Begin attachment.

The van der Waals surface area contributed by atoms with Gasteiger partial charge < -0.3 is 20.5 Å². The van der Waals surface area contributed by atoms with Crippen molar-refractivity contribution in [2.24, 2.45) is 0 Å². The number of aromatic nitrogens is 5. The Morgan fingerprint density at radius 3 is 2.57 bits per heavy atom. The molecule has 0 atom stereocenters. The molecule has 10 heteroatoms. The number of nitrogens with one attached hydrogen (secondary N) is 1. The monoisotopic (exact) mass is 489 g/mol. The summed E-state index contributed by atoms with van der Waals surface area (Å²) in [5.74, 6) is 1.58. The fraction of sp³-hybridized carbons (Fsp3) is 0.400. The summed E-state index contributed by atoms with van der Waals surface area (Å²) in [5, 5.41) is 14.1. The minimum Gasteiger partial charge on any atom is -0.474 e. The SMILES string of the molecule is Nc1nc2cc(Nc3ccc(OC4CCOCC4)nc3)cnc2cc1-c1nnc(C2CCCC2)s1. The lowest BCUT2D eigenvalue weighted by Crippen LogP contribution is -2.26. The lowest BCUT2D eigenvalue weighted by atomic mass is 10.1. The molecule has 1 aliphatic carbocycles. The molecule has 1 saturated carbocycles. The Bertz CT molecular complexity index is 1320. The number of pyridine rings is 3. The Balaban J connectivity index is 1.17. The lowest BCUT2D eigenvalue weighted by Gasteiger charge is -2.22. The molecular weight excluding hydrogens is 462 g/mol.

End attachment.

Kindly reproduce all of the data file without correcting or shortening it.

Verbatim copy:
The van der Waals surface area contributed by atoms with Gasteiger partial charge < -0.3 is 20.5 Å². The van der Waals surface area contributed by atoms with Crippen molar-refractivity contribution in [2.24, 2.45) is 0 Å². The number of aromatic nitrogens is 5. The Morgan fingerprint density at radius 3 is 2.57 bits per heavy atom. The molecule has 0 atom stereocenters. The molecule has 10 heteroatoms. The number of nitrogens with one attached hydrogen (secondary N) is 1. The monoisotopic (exact) mass is 489 g/mol. The summed E-state index contributed by atoms with van der Waals surface area (Å²) in [5.74, 6) is 1.58. The fraction of sp³-hybridized carbons (Fsp3) is 0.400. The summed E-state index contributed by atoms with van der Waals surface area (Å²) in [5, 5.41) is 14.1. The minimum Gasteiger partial charge on any atom is -0.474 e. The SMILES string of the molecule is Nc1nc2cc(Nc3ccc(OC4CCOCC4)nc3)cnc2cc1-c1nnc(C2CCCC2)s1. The lowest BCUT2D eigenvalue weighted by Crippen LogP contribution is -2.26. The lowest BCUT2D eigenvalue weighted by atomic mass is 10.1. The molecule has 1 aliphatic carbocycles. The molecule has 1 saturated carbocycles. The Bertz CT molecular complexity index is 1320. The number of pyridine rings is 3. The Balaban J connectivity index is 1.17. The lowest BCUT2D eigenvalue weighted by Gasteiger charge is -2.22. The molecular weight excluding hydrogens is 462 g/mol.